From what I understand, the Principal is attributing the Coulsdon Campus of Croydon College for many of the criticisms highlighted in the Ofsted report. In March 2019 there was a ‘merger’ between Coulsdon and Croydon colleges which, like many so-called FE mergers, was a euphemism for a takeover. The expectation being that the strong college will pull up the weak one. A lot of the Coulsdon staff resented this shotgun marriage and, somewhat regrettably, behaved accordingly. It didn’t help that Coulsdon was about £500K in the red at merger which was an issue that needed urgent attention for obvious reasons. A rushed reorganisation of student services to cut costs resulted in a marked decline in quality, which subsequent remedial action, in the form of mini-reorganisations and tinkering, failed to properly address. In fact, if anything it made matters a lot worse by causing more disruption. Importing cheaper and arguably less able staff exacerbated the situation. Many long serving and genuinely talented managers & senior staff at Coulsdon either voluntarily resigned or were ‘otherwise displaced’. My lawyers helped me with that one.

    It didn’t help that several of the better (and pre-merger) staff still left at Coulsdon felt they were being remotely and blindly managed by the senior team at Croydon who didn’t fully understand the local issues that needed addressing. At one point, Coulsdon College was relegated to being the equivalent of a single school (department) of the Croydon College group, which must have been particularly galling. Coulsdon got through three puppet principals in three years who were all given a lot of responsibility and high expectations but little or no executive power. Coulsdon was seen as a burden on resources and a liability rather than an asset. Some Croydon-based senior staff were sent to “sort out the Coulsdon problem” in the lead up to the inspection but it was too little too late.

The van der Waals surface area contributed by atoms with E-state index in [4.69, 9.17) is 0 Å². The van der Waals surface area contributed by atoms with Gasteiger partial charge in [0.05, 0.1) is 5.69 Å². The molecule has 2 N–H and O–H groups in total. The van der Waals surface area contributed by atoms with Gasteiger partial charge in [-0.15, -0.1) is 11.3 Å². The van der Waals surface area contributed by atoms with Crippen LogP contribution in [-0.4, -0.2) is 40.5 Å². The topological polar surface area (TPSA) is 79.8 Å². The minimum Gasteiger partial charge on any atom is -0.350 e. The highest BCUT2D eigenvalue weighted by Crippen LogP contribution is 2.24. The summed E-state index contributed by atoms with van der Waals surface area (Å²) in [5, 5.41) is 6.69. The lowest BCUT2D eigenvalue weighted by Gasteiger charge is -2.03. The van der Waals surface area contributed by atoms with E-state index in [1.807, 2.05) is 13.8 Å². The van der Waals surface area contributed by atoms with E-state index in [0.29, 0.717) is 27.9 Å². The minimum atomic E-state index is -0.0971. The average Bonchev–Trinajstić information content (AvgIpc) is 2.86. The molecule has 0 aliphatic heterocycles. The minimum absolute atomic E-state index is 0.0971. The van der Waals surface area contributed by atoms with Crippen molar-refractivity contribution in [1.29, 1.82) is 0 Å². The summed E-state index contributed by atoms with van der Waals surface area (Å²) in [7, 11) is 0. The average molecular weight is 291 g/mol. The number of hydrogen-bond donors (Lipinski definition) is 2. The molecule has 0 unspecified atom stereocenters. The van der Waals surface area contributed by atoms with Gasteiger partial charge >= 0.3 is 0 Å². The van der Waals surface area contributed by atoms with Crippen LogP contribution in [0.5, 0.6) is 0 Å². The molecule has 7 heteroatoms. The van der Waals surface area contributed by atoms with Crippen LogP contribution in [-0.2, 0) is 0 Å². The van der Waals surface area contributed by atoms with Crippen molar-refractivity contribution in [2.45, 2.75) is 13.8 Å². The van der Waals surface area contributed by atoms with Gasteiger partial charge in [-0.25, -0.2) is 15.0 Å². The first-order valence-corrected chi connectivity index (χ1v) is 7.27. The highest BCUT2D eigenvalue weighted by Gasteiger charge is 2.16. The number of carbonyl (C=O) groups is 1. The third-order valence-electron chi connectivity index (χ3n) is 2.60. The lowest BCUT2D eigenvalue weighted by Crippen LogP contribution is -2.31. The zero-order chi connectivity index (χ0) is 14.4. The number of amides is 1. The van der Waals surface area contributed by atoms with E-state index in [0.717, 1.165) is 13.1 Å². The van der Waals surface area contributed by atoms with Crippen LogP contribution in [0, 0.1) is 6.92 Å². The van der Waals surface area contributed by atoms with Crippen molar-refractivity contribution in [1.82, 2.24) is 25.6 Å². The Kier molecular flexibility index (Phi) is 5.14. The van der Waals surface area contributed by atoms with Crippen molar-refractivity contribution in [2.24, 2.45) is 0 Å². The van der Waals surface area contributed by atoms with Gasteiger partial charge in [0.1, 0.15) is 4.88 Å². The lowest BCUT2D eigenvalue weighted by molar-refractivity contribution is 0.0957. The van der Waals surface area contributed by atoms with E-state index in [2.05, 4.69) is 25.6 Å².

Even Croydon campus itself is not a particularly happy ship and is haemorrhaging staff at an alarming rate. A lot of these staff are/were managers at various levels (leaders, coordinators, directors, VPs, heads etc.) and long serving experienced non-managerial staff. It’s not all down to low salaries and high workload, which is standard for the sector. Nepotism and ascribing blame appear to be rife in all areas at all levels, and several staff have just had enough and given up. In some cases, individuals have been hurriedly ‘performance managed’ out of the job if they challenge any of the – shall we say – more crackpot initiatives that have been desperately dreamt up by their superiors. It’s a shame to see both colleges/campuses in this state because it doesn’t have to be this way.

  2. This comes as no surprise – since the change in leadership there has been a high turnover of staff with many ‘performance managed’ out at speed and then subsequent ‘settlement’ payments and NDAs to avoid unfair dismissal tribunals.

    Academic attainment for students has been a lesser priority than financial performance with expensive short term ‘consultants’ being used in place of well trained engaged staff.

    Going back through Board minutes and papers many of the points highlighted in the report are entirely factual.